The premise that these action scenes are built around may be ridiculous, but thankfully the film doesn’t nudge you in the ribs constantly to see if you’ve got the joke. At the same time, there’s an unexpected degree of sophistication in the storytelling. Mostly, it comes from Derek Kolstad’s script taking its own sweet time when it comes to revealing information, and in some cases not giving it to you at all. This is particularly the case when Wick abandons his house and holes up at The Continental, a hotel with a particular class of guest, a very specific set of rules, and a ridiculous number of familiar telly faces wandering its corridors. In short order, Wick meets up with Al Swearingen, Mockingbird from SHIELD, and an unspecified number of Baltimore PD’s finest. Meanwhile, Theon Greyjoy and Dennis Duffy are outside waiting to finish him off. (The slash fiction that could come out of this film is potentially astonishing.)
This leads to the other thing that Stahelski and Leitch have drawn from Hong Kong action cinema: the way in which the action is used to define character. You could argue, for example, that Keanu’s signature move is heavily inspired by the gun-fu sequences in Equilibrium, with barely two minutes going by before he’s thrown yet another Russian goon to the ground and shot him in the face. But here’s the important thing – it’s only his signature move, with every character bringing their own approach to the combat scenes. If you wanted to take the lazy approach of comparing the film to a video game, it’d be something like Tekken, where everyone has their own fighting style, meaning every confrontation plays out differently.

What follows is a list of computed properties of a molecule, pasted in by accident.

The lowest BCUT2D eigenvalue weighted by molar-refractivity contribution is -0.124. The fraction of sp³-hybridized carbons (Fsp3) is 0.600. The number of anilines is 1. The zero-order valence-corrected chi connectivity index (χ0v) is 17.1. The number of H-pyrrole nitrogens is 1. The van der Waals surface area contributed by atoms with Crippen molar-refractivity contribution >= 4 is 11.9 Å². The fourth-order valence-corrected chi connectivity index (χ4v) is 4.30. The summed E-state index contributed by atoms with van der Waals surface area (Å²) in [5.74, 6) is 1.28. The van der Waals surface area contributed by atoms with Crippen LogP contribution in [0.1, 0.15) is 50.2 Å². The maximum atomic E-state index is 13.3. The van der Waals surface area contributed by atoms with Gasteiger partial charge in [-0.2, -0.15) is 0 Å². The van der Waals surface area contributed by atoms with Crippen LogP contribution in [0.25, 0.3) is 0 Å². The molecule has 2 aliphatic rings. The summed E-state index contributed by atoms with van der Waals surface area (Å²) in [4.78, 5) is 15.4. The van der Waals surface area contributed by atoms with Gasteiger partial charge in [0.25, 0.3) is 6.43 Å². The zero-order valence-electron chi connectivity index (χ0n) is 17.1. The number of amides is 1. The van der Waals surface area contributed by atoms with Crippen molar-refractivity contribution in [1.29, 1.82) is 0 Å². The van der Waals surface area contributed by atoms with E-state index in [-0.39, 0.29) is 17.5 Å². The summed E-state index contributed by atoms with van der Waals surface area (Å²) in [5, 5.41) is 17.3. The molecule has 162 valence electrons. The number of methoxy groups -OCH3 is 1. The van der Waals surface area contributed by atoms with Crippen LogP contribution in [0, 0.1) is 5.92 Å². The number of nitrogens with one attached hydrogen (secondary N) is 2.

The splendidly cameo-stuffed array of supporting actors – plus the still-got-it cool of Keanu Reeves in the lead – ensures that John Wick is much more than a delivery system for a series of bloody-hell-did-you-see-that moments. But when those moments come, they’re worth the price of admission. And much as it may seem that this is a film that would be best seen in an environment where you can keep one finger on the rewind button, it seems to me that it’s one that should really be caught on the big screen. It may be little more than a B-movie with an A-list cast – but it’s a B-movie whose level of craft restores some dignity to a class of cinema that’s been recently devalued by studios like The Asylum. Do you really want to watch someone from a daytime soap you’ve never heard of, being attacked by a poorly-rendered digital composite of a dangerous animal and a natural disaster? Or would you rather watch Keanu Reeves hit a guy with a car at high speed, and then shoot him several times as he rolls over the roof? Deep down, I think you know the answer to that one.
John Wick opens in UK cinemas this Friday.